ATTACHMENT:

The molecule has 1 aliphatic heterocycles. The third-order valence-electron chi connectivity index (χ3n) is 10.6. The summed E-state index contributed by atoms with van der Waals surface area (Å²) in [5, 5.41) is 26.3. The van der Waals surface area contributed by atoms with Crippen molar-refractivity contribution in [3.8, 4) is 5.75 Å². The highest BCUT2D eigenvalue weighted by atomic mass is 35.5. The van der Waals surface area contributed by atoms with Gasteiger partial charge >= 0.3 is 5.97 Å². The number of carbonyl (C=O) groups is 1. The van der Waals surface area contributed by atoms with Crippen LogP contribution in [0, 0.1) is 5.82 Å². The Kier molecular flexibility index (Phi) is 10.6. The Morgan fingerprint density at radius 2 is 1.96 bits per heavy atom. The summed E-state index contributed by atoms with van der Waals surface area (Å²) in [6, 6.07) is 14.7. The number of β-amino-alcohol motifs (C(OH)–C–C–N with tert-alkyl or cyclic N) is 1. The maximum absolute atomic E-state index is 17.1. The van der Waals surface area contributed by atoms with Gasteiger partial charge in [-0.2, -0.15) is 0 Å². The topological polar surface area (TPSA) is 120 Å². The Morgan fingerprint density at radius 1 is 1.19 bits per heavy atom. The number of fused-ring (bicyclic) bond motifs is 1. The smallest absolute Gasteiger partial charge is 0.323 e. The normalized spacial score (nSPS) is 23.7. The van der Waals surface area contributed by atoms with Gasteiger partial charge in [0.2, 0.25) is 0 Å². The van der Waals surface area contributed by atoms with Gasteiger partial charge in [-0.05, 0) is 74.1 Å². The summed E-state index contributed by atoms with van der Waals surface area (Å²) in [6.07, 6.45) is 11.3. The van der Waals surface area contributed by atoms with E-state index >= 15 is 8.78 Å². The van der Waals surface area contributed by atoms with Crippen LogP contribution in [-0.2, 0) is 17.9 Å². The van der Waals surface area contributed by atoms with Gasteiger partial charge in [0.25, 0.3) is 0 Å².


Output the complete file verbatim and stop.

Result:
The molecule has 1 aliphatic heterocycles. The third-order valence-electron chi connectivity index (χ3n) is 10.6. The summed E-state index contributed by atoms with van der Waals surface area (Å²) in [5, 5.41) is 26.3. The van der Waals surface area contributed by atoms with Crippen molar-refractivity contribution in [3.8, 4) is 5.75 Å². The highest BCUT2D eigenvalue weighted by atomic mass is 35.5. The van der Waals surface area contributed by atoms with Gasteiger partial charge >= 0.3 is 5.97 Å². The number of carbonyl (C=O) groups is 1. The van der Waals surface area contributed by atoms with Crippen LogP contribution in [0, 0.1) is 5.82 Å². The Kier molecular flexibility index (Phi) is 10.6. The Morgan fingerprint density at radius 2 is 1.96 bits per heavy atom. The summed E-state index contributed by atoms with van der Waals surface area (Å²) in [6, 6.07) is 14.7. The number of β-amino-alcohol motifs (C(OH)–C–C–N with tert-alkyl or cyclic N) is 1. The maximum absolute atomic E-state index is 17.1. The van der Waals surface area contributed by atoms with Gasteiger partial charge in [-0.2, -0.15) is 0 Å². The topological polar surface area (TPSA) is 120 Å². The Morgan fingerprint density at radius 1 is 1.19 bits per heavy atom. The number of fused-ring (bicyclic) bond motifs is 1. The smallest absolute Gasteiger partial charge is 0.323 e. The normalized spacial score (nSPS) is 23.7. The van der Waals surface area contributed by atoms with Gasteiger partial charge in [0.2, 0.25) is 0 Å². The van der Waals surface area contributed by atoms with Gasteiger partial charge in [-0.05, 0) is 74.1 Å². The summed E-state index contributed by atoms with van der Waals surface area (Å²) in [6.07, 6.45) is 11.3. The van der Waals surface area contributed by atoms with E-state index >= 15 is 8.78 Å². The van der Waals surface area contributed by atoms with Crippen LogP contribution in [-0.2, 0) is 17.9 Å². The van der Waals surface area contributed by atoms with Gasteiger partial charge in [0.25, 0.3) is 0 Å².